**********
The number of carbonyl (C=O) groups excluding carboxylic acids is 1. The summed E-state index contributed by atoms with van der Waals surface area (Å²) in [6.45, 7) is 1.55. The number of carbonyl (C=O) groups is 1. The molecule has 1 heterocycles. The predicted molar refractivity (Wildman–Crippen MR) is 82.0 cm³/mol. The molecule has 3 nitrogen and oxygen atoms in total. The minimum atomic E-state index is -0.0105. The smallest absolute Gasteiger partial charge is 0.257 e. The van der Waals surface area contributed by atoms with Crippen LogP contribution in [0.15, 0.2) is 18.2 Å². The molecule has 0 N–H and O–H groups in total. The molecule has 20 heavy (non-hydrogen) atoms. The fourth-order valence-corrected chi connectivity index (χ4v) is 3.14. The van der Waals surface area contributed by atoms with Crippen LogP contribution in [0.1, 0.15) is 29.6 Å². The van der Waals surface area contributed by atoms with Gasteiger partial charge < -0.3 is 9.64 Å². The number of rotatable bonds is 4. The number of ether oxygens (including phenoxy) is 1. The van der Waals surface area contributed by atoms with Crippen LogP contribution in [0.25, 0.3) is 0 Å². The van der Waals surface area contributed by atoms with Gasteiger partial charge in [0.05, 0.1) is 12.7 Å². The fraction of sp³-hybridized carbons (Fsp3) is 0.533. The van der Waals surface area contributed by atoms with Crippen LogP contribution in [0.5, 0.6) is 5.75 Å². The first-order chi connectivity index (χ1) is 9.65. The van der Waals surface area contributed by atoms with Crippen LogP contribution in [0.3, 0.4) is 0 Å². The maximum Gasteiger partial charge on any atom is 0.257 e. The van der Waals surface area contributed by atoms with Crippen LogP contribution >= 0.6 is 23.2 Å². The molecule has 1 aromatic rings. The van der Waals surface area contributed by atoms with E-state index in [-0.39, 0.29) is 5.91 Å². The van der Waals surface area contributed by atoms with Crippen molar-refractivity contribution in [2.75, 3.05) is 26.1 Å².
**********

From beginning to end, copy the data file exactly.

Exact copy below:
The number of carbonyl (C=O) groups excluding carboxylic acids is 1. The summed E-state index contributed by atoms with van der Waals surface area (Å²) in [6.45, 7) is 1.55. The number of carbonyl (C=O) groups is 1. The molecule has 1 heterocycles. The predicted molar refractivity (Wildman–Crippen MR) is 82.0 cm³/mol. The molecule has 3 nitrogen and oxygen atoms in total. The minimum atomic E-state index is -0.0105. The smallest absolute Gasteiger partial charge is 0.257 e. The van der Waals surface area contributed by atoms with Crippen LogP contribution in [0.15, 0.2) is 18.2 Å². The molecule has 0 N–H and O–H groups in total. The molecule has 20 heavy (non-hydrogen) atoms. The fourth-order valence-corrected chi connectivity index (χ4v) is 3.14. The van der Waals surface area contributed by atoms with Crippen LogP contribution in [0.1, 0.15) is 29.6 Å². The van der Waals surface area contributed by atoms with Gasteiger partial charge < -0.3 is 9.64 Å². The number of rotatable bonds is 4. The number of ether oxygens (including phenoxy) is 1. The van der Waals surface area contributed by atoms with Crippen LogP contribution in [0.25, 0.3) is 0 Å². The van der Waals surface area contributed by atoms with Gasteiger partial charge in [0.05, 0.1) is 12.7 Å². The fraction of sp³-hybridized carbons (Fsp3) is 0.533. The van der Waals surface area contributed by atoms with Crippen LogP contribution in [0.5, 0.6) is 5.75 Å². The first-order chi connectivity index (χ1) is 9.65. The van der Waals surface area contributed by atoms with Crippen LogP contribution in [0.3, 0.4) is 0 Å². The maximum Gasteiger partial charge on any atom is 0.257 e. The van der Waals surface area contributed by atoms with Crippen LogP contribution >= 0.6 is 23.2 Å². The molecule has 1 aromatic rings. The van der Waals surface area contributed by atoms with E-state index in [-0.39, 0.29) is 5.91 Å². The van der Waals surface area contributed by atoms with Crippen molar-refractivity contribution in [2.75, 3.05) is 26.1 Å².